Pope hints at change on remarriage, warns against judging gays
July 30, 2013 8:00 AM
Luca Zennaro/Associated Press
Pope Francis answers reporters questions Monday aboard the papal flight on its way back from Brazil. Pope Francis reached out to gays, saying he wouldn't judge priests for their sexual orientation in a remarkably open and wide-ranging news conference as he returned from his first foreign trip.
By Ann Rodgers Pittsburgh Post-Gazette
On his flight to Rome from Brazil, Pope Francis made news with comments on gay Catholics and women's church roles, but his words about communion for Catholics who remarry after a divorce hinted at a possible future change in church practice.
He was returning from the church's World Youth Day in Rio de Janeiro, which drew 3 million young people and solidified his reputation as a man who makes holiness look like fun.
Regarding communion for divorced Catholics who remarry without an annulment, Pope Francis said he would make pastoral response a high priority. He suggested the Orthodox Church as a model. Orthodox tradition allows up to three marriages, arguing that human frailty can prevent people from living up to Jesus' ideal of one marriage.
During an 80-minute impromptu news conference, he was questioned about his arrival, when his car was mobbed and he rolled down the windows to reach out and bless people. He said he wanted to be close to the people and noted that no one tried to harm him.
"I realize there's always a risk of a crazy person, but having a bishop behind bulletproof glass is crazy, too. Between the two, I prefer the first kind of craziness," he said.
He drew the most attention for his answer to a question about two incidents regarding gay clergy in the Vatican.
The first part of the question concerned media reports that Monsignor Battista Ricca, whom he chose to overhaul the scandal-plagued Vatican Bank, was accused 12 years ago of cruising gay bars and having an affair with a man. The second part referred to a report that he had told Latin Americans in a closed meeting that a "gay lobby" exists in the Vatican. That term was never defined. In the United States, "lavender mafia" is used to describe cliques of gay priests who promote and cover up for each other.
Regarding Monsignor Ricca, Pope Francis said he followed church law and ordered an investigation that "did not find anything corresponding to the accusations against him." The pope criticized those who publicize what he called "sins of youth."
"These things are not crimes. ... Child abuse is a crime. But sins, if a person, or ... priest or a nun, has committed a sin and then that person experienced conversion, the Lord forgives and when the Lord forgives, the Lord forgets and this is very important for our lives," Pope Francis said.
He did not confirm his alleged statement about a gay lobby, joking, "I have yet to find on a Vatican identity card the word 'gay.' "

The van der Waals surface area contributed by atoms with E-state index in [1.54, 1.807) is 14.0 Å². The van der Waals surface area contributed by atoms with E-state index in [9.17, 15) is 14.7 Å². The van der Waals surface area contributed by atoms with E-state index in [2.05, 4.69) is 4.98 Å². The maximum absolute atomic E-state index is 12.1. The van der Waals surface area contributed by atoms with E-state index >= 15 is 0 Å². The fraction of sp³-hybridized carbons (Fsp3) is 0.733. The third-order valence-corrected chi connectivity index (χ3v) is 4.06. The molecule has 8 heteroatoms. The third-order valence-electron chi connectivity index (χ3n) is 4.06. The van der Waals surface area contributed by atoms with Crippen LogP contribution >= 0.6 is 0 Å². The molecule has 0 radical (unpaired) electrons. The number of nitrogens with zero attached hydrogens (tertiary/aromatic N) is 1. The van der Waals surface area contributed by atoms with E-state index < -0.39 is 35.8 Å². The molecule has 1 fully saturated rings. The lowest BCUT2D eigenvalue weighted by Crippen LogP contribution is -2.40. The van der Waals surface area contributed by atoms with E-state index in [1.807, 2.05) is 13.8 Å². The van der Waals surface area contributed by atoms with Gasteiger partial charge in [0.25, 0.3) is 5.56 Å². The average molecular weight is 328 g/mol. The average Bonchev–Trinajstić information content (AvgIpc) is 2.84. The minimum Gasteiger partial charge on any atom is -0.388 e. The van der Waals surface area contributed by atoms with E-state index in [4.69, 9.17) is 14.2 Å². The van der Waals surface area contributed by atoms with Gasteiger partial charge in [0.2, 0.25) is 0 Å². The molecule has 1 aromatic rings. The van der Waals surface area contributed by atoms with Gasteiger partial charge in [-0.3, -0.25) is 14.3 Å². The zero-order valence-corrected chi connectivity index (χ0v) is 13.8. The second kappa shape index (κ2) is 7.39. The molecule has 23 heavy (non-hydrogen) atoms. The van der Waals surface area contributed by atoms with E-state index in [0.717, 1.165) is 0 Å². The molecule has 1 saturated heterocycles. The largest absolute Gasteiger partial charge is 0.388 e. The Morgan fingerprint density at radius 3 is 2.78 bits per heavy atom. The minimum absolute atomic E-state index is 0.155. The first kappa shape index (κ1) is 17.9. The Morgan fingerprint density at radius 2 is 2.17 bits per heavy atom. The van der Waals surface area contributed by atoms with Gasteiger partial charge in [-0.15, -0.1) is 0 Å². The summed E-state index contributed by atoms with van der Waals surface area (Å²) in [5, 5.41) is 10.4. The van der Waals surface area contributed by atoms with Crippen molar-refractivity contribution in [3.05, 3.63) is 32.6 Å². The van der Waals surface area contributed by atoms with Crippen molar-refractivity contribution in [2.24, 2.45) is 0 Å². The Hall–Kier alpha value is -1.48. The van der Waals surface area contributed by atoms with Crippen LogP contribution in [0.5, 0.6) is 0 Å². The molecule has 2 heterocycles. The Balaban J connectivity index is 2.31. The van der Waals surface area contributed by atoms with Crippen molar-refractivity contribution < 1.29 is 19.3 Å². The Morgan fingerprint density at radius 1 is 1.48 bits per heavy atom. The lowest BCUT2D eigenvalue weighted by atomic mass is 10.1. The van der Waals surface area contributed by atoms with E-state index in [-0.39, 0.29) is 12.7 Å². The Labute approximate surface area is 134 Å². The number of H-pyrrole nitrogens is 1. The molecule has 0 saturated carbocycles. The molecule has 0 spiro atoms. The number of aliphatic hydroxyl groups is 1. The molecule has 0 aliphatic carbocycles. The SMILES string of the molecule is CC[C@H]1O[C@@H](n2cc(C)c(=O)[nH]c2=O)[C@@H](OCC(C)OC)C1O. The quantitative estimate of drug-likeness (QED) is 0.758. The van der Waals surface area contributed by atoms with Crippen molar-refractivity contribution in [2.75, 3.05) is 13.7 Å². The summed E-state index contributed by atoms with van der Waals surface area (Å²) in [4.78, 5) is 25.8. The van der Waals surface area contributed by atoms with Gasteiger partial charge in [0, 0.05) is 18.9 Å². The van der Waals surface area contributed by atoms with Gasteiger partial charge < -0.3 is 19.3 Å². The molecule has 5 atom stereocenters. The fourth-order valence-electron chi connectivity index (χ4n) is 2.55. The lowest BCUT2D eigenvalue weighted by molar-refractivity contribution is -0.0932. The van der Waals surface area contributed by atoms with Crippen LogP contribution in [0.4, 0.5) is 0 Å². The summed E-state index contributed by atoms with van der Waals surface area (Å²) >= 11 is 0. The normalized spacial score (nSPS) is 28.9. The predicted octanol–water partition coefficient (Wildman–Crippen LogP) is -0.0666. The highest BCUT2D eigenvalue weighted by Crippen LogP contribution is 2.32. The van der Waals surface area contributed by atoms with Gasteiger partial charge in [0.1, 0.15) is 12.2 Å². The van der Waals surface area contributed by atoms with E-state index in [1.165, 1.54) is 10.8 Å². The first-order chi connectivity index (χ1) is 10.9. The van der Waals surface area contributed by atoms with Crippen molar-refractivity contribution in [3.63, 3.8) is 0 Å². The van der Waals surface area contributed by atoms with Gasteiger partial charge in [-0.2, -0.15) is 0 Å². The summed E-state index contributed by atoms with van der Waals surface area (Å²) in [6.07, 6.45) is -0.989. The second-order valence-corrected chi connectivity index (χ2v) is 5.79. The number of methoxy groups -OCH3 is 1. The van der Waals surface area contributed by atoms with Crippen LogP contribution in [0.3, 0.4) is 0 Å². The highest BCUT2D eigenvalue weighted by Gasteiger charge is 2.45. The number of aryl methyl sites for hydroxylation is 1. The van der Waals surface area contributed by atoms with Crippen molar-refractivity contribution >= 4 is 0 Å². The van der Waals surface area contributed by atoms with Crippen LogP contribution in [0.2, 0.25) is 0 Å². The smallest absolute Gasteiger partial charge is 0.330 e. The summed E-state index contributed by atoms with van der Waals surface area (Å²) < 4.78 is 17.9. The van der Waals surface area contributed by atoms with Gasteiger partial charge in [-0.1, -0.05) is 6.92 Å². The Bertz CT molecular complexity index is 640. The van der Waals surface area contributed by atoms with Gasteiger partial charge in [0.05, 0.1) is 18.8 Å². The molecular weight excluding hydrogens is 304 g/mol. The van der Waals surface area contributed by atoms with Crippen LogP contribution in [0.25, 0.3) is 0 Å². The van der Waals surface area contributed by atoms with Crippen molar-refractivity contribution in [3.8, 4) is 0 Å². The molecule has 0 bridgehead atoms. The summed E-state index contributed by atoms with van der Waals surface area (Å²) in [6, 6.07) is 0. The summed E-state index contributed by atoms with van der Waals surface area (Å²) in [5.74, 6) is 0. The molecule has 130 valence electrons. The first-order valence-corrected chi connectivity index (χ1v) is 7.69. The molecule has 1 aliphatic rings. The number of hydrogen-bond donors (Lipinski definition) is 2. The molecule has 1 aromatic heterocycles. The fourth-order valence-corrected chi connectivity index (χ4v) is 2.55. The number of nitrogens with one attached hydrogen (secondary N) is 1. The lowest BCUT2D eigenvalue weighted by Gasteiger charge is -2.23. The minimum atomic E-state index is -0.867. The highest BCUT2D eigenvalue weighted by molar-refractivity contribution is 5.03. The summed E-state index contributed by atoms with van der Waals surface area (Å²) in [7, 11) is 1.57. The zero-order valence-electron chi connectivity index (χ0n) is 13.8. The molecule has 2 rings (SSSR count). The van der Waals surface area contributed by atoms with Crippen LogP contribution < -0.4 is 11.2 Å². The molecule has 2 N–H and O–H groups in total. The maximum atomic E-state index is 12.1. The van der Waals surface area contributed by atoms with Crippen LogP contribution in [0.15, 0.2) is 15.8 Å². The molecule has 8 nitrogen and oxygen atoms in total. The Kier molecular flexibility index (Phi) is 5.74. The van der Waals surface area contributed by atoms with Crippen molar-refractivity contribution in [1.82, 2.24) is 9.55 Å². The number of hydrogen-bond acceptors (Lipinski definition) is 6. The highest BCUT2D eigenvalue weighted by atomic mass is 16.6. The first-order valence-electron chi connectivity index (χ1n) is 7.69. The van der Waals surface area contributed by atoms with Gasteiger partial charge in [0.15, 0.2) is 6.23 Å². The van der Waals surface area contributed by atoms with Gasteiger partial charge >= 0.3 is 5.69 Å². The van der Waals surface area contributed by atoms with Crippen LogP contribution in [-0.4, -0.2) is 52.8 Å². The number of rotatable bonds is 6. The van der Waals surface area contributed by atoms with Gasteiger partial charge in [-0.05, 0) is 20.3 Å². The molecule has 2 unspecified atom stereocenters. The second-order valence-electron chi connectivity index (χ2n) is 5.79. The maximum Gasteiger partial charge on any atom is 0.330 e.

"If a person is gay and seeks the Lord and has good will, who am I to judge that person? The catechism of the Catholic Church explains this point beautifully ... [saying] these persons must never be marginalized and they must be integrated into society," he said.
"He is saying things that the church has already said, but he is saying them in ways that people can understand," said Bishop David Zubik of the Catholic Diocese of Pittsburgh. "Pope John Paul II was a philosopher. Pope Benedict XVI is a theologian. Pope Francis is a pastor. ... He tells us that you have to know your people, you have to know what their struggles are."
Some reports indicated Pope Francis was rejecting a document from Pope Benedict's pontificate that said the church "cannot admit to the seminary or to holy orders those who practice homosexuality, present deep-seated homosexual tendencies or support the so-called 'gay culture.' "
Bishop Zubik said he didn't view that as a ban on candidates with a same-sex orientation, as long as they had lived a chaste life for at least two years. He considered it a ban on candidates whose lifestyles were at odds with church teaching, he said.
The comments on Monsignor Ricca show that he's unwilling to cave in to those who want to stop reform in Vatican offices, said Michael Sean Winters, an analyst for the National Catholic Reporter, an independent liberal newspaper. "If he threw Monsignor Ricca under the bus, then the message that would get sent is that if Pope Francis appoints somebody with a reform agenda, then all you have to do is dig up some dirt on him and you can sack it," Mr. Winters said.
Pope Francis reaffirmed the ban on women as priests but called for deeper study on the importance of women in the church.
Phyllis Zagano, a Catholic scholar at Hofstra University who advocates for women to be deacons, called it significant that he didn't address that possibility. "Given the trajectory of conversations around the world ... I would think he is thinking and praying about restoring the dignity of the office of the deacon to women," she said.